Your measure is further confusing, and hence incapable of summation in a ballot title, in that it does not clearly define how you propose to achieve the ban the measure recites. To be sure, in the course of declaring federal cannabis law “null and void and of no effect in this state” – a declaration complicated by the difficulties discussed above – Section 6(B) of your measure does contain the following supposedly practical directive:

It shall be the duty of the legislature of this State to adopt and enact any and all measures as may be necessary to prevent the enforcement of federal prohibitions on the genus cannabis (cannabis plant) within the limits of this State.

Your measure provides no guidance, however, regarding how the legislature might set about “prevent[ing] the enforcement of federal prohibitions on the genus cannabis.” To the extent that state law is in fact inconsistent with and anathema to preemptive federal law,[20] which your proposal clearly is, preventing the enforcement of federal law would appear to be impossible short of resorting to armed insurrection – an option you have not recited and do not appear to contemplate.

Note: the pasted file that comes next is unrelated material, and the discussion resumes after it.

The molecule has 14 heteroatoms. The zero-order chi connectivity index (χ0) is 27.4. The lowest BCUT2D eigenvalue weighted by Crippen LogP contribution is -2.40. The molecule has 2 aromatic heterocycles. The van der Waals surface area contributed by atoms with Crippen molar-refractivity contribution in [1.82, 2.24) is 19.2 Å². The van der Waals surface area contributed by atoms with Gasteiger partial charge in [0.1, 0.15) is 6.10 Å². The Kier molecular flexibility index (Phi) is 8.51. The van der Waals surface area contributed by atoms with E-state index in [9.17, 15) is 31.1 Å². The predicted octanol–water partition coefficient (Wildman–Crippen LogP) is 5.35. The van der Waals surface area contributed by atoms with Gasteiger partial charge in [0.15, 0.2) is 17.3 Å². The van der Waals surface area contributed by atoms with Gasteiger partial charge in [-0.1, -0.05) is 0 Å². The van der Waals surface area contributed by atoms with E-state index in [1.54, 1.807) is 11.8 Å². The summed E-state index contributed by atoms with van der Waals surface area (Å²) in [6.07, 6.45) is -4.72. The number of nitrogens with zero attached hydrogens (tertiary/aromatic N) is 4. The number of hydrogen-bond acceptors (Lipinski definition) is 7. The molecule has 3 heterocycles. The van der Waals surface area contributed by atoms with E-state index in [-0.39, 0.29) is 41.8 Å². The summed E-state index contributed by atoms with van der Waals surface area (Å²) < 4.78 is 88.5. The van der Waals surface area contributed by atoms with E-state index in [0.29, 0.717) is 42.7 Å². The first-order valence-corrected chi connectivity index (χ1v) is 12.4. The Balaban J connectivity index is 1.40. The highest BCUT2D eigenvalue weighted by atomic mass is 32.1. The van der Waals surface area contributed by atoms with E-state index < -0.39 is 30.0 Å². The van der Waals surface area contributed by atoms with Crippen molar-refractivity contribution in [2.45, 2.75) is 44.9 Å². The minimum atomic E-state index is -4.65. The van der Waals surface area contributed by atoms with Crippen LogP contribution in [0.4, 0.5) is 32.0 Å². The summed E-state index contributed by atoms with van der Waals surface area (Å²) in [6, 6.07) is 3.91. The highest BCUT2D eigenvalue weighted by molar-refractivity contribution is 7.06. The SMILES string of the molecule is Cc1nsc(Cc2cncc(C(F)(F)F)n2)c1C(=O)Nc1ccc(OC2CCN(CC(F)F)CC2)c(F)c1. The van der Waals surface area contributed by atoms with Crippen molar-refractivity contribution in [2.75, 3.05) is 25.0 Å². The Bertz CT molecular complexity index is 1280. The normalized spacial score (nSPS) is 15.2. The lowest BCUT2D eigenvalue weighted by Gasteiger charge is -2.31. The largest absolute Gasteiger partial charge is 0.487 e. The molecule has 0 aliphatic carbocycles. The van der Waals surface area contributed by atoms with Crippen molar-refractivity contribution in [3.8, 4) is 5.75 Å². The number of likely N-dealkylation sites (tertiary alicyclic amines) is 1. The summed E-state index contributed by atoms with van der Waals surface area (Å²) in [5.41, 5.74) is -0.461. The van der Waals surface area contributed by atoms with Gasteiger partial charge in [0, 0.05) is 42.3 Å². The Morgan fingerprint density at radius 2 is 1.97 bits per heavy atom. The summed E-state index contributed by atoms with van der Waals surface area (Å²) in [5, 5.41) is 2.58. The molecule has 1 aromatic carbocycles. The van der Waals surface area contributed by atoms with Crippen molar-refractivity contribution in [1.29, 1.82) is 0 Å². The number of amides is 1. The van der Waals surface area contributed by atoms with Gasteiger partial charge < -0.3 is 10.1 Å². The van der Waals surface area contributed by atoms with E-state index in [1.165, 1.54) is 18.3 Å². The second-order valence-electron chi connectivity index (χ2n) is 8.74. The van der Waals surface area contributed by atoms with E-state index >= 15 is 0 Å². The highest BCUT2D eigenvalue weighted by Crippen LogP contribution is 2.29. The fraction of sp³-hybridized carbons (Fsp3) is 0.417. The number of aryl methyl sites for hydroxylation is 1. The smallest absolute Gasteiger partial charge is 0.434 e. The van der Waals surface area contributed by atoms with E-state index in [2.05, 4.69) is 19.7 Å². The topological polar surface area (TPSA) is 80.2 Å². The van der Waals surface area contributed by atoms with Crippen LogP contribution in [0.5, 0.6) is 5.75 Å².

Your measure implies without elaboration that the legislature is capable of undertaking some action, presumably in addition to enacting the criminal sanctions discussed immediately below, that would indeed foreclose the federal government from enforcing its laws. Given the primacy of federal law on this matter, however, you have unsurprisingly failed to indicate what this action might possibly be. A reasonable voter would doubtless consider such information a matter for serious reflection in determining how to vote on your measure. Given your silence in this regard, I am unable to summarize your measure in a ballot title.